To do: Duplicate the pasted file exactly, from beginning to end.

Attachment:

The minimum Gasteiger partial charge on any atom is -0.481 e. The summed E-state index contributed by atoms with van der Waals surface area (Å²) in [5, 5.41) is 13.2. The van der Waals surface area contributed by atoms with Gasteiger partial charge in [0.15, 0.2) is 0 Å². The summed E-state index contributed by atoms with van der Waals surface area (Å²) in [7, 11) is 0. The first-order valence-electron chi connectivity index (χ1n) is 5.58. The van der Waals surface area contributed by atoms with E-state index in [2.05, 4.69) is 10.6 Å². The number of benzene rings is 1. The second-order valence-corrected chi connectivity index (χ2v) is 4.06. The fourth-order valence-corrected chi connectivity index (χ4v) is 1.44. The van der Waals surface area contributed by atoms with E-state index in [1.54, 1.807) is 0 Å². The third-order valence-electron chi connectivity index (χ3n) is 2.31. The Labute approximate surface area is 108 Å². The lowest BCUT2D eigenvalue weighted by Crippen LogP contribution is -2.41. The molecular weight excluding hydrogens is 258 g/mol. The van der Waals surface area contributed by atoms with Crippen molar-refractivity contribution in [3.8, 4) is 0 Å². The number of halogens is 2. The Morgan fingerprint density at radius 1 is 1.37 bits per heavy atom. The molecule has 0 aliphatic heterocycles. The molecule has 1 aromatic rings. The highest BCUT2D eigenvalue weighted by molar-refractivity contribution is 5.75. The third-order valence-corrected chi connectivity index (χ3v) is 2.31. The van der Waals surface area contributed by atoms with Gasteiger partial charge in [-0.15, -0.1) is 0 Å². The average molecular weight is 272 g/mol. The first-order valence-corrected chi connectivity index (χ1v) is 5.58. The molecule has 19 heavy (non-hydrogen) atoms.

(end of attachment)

The minimum Gasteiger partial charge on any atom is -0.481 e. The summed E-state index contributed by atoms with van der Waals surface area (Å²) in [5, 5.41) is 13.2. The van der Waals surface area contributed by atoms with Gasteiger partial charge in [0.15, 0.2) is 0 Å². The summed E-state index contributed by atoms with van der Waals surface area (Å²) in [7, 11) is 0. The first-order valence-electron chi connectivity index (χ1n) is 5.58. The van der Waals surface area contributed by atoms with E-state index in [2.05, 4.69) is 10.6 Å². The number of benzene rings is 1. The second-order valence-corrected chi connectivity index (χ2v) is 4.06. The fourth-order valence-corrected chi connectivity index (χ4v) is 1.44. The van der Waals surface area contributed by atoms with E-state index in [1.54, 1.807) is 0 Å². The third-order valence-electron chi connectivity index (χ3n) is 2.31. The Labute approximate surface area is 108 Å². The lowest BCUT2D eigenvalue weighted by Crippen LogP contribution is -2.41. The molecular weight excluding hydrogens is 258 g/mol. The van der Waals surface area contributed by atoms with Crippen molar-refractivity contribution in [3.8, 4) is 0 Å². The number of halogens is 2. The Morgan fingerprint density at radius 1 is 1.37 bits per heavy atom. The molecule has 0 aliphatic heterocycles. The molecule has 1 aromatic rings. The highest BCUT2D eigenvalue weighted by molar-refractivity contribution is 5.75. The third-order valence-corrected chi connectivity index (χ3v) is 2.31. The van der Waals surface area contributed by atoms with Gasteiger partial charge in [-0.15, -0.1) is 0 Å². The average molecular weight is 272 g/mol. The first-order valence-corrected chi connectivity index (χ1v) is 5.58. The molecule has 19 heavy (non-hydrogen) atoms.